Is Flavored Water Healthy for Kids?

Young boy drinking bottle of flavored water outdoors
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Flavored water products contain ingredients to make them taste more exciting than plain water. That added flavor may be natural or artificial, and it may include other ingredients like sweeteners, vitamins, and even food coloring. The Food and Drug Administration (FDA) regulates bottled drinking water, including flavored water.

Many people drink flavored water beverages as a healthier alternative to soft drinks and other highly sweetened beverages. But many parents wonder if flavored waters are good for kids.

This article explains what is in flavored water products and what experts say about whether or not kids should consume them.

Bottled Flavored Water

There is a wide variety of flavored water, including carbonated flavored water; water with natural fruit extracts; and water with added sweeteners, vitamins, or caffeine.

While flavored waters are generally a good choice for adults who want to use them in place of less healthy drink choices, there are some things parents should watch out for when considering introducing them to kids.


Although the sugar content in most sweetened flavored water is not as high as is in fruit juice or a can of soda, if your child regularly drinks it in place of regular water, they may still be at increased risk for certain health problems, including cavities.

Additionally, some parents don't like that some flavored waters, like Propel, contain artificial sweeteners. The use of these sweeteners isn't commonly promoted on the label, so you have to review the list of ingredients, where you might find artificial sweeteners, like sucralose (brand name Splenda) or acesulfame potassium (brand names Sweet One and Sunett).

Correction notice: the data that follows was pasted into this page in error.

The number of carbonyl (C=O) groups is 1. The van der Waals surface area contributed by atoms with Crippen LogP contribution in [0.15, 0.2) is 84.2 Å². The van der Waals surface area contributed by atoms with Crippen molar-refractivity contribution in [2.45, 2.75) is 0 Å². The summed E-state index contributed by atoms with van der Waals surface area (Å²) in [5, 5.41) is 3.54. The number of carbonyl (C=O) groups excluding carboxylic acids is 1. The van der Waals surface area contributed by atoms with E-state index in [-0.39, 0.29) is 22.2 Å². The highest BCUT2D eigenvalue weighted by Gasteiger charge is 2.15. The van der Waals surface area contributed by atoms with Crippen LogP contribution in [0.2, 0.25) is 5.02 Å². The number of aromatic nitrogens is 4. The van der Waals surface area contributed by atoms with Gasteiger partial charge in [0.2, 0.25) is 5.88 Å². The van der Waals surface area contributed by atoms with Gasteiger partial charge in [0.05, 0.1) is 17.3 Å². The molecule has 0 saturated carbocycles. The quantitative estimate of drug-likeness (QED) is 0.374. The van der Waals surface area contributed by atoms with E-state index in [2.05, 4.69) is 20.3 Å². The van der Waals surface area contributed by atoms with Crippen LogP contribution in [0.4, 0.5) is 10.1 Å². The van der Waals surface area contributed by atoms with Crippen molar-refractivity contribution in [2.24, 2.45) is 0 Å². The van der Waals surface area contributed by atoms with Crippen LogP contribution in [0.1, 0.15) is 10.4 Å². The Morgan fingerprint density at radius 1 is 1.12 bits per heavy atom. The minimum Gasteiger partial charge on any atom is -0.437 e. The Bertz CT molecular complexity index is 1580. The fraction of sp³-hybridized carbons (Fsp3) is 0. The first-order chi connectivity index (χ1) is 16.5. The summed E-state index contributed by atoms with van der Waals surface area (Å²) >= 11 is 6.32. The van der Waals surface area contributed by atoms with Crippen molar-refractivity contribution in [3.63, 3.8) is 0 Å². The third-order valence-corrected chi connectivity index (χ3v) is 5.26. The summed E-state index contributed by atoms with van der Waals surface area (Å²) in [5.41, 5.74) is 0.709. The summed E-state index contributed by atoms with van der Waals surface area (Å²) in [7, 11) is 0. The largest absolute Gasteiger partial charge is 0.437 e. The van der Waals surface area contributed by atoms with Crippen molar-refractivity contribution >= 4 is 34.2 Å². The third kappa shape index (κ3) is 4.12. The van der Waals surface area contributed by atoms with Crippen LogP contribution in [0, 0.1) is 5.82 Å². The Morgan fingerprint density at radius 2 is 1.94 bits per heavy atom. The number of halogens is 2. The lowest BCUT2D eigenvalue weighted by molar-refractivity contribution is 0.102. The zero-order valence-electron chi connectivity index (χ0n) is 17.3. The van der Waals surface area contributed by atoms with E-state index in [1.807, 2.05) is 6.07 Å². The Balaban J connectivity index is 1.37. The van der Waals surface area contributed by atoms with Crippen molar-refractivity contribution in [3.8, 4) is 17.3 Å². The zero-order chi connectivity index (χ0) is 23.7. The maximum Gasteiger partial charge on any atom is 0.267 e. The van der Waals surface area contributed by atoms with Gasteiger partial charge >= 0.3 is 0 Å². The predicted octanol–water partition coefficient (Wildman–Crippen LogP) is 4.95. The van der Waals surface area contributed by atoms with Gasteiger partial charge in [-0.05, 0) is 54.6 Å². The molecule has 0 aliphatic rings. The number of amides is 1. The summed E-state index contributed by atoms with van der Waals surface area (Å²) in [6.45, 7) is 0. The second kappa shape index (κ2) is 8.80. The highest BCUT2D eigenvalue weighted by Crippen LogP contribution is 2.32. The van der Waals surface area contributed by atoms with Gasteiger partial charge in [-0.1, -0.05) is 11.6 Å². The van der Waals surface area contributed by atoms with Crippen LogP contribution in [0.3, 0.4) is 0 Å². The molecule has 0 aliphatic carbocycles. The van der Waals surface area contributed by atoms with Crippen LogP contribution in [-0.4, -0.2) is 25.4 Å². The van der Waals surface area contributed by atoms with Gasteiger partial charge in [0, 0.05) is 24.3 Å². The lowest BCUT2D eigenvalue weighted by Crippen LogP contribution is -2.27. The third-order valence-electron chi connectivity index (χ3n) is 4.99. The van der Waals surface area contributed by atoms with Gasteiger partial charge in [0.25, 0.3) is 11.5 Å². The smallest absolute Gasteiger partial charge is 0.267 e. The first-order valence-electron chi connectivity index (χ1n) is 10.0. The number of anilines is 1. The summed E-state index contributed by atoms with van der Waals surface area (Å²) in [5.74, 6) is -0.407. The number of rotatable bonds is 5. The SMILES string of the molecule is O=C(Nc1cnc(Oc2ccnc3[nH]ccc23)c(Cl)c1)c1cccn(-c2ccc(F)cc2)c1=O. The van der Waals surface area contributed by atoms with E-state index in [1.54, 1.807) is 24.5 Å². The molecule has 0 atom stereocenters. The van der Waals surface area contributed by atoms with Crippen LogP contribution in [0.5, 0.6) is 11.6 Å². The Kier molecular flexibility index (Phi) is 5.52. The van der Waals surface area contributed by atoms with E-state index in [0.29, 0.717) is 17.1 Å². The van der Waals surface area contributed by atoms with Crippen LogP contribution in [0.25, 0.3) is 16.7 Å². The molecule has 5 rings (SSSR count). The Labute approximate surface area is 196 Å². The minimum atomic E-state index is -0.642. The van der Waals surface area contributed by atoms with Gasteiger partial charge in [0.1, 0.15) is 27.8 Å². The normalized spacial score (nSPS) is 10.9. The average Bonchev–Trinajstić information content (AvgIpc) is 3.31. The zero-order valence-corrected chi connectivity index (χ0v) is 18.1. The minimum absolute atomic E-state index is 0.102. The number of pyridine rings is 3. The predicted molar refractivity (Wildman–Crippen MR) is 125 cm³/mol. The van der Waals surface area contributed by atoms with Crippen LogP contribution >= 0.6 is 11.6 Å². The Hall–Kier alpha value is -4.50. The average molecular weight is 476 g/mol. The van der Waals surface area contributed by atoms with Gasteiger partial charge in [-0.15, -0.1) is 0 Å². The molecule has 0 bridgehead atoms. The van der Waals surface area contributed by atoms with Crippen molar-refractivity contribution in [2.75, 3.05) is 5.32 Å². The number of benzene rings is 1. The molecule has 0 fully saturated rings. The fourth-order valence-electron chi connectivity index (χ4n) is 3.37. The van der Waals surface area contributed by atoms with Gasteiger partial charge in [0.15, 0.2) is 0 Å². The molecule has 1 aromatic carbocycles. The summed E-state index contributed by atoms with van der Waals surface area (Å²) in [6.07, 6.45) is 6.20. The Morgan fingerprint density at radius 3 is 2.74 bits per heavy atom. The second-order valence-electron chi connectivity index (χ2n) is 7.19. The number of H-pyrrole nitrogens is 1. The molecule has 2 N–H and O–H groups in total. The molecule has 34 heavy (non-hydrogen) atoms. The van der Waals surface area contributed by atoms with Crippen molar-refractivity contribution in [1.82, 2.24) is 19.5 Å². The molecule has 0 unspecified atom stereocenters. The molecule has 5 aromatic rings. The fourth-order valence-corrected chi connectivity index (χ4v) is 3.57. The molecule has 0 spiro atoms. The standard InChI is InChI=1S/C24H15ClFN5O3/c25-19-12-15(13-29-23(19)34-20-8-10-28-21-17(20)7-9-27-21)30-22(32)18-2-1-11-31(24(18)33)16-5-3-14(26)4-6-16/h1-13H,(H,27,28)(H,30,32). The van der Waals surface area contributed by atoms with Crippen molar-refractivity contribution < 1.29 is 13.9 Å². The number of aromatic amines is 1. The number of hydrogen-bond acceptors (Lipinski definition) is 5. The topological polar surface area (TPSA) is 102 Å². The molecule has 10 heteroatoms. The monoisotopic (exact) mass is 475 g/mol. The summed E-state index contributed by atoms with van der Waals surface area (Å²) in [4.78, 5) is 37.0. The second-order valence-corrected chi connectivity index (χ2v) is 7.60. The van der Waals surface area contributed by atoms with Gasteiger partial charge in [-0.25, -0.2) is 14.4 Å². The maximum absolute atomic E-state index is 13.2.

The American Academy of Pediatrics (AAP) calls the consumption of added sugars—mainly in sugary drinks—a grave health threat to children. That's because it increases the risks of poor health outcomes, including childhood obesity, dental decay, heart disease, high blood pressure, and diabetes.

It is wise to avoid flavored water with added sweeteners since most kids already exceed the daily recommendations for added sugars. In addition to the risk of too many sweets is the risk of kids learning to dislike the taste of plain water when they get used to having flavored water.

Lack of Fluoride

Another risk associated with flavored bottled water is that it often doesn't contain fluoride, as regular tap water does. So sweeteners and flavors aside, drinking bottled water may increase the risk of cavities in kids because it doesn't have this protective mineral.

Flavored Water Enhancers

In addition to regular flavored water, you can also find "water enhancers." These are concentrated flavor drops that you add to your water. With water enhancer products, you control how much flavor to add and can choose to use fluoridated tap water over bottled water, but there are still downsides to offering them to kids.

In addition to the concern that kids who regularly drink "enhanced" water will become accustomed to the flavor and forgo plain water, many water enhancers also contain added ingredients for energy, not just flavor.

These "energy enhancers" may contain high levels of vitamins and caffeine that are not safe for kids, so be sure to read product labels carefully. Liquid water enhancers sold as energy drinks include brands like MiO Energy, Blink Energy Water, and Crystal Light with caffeine.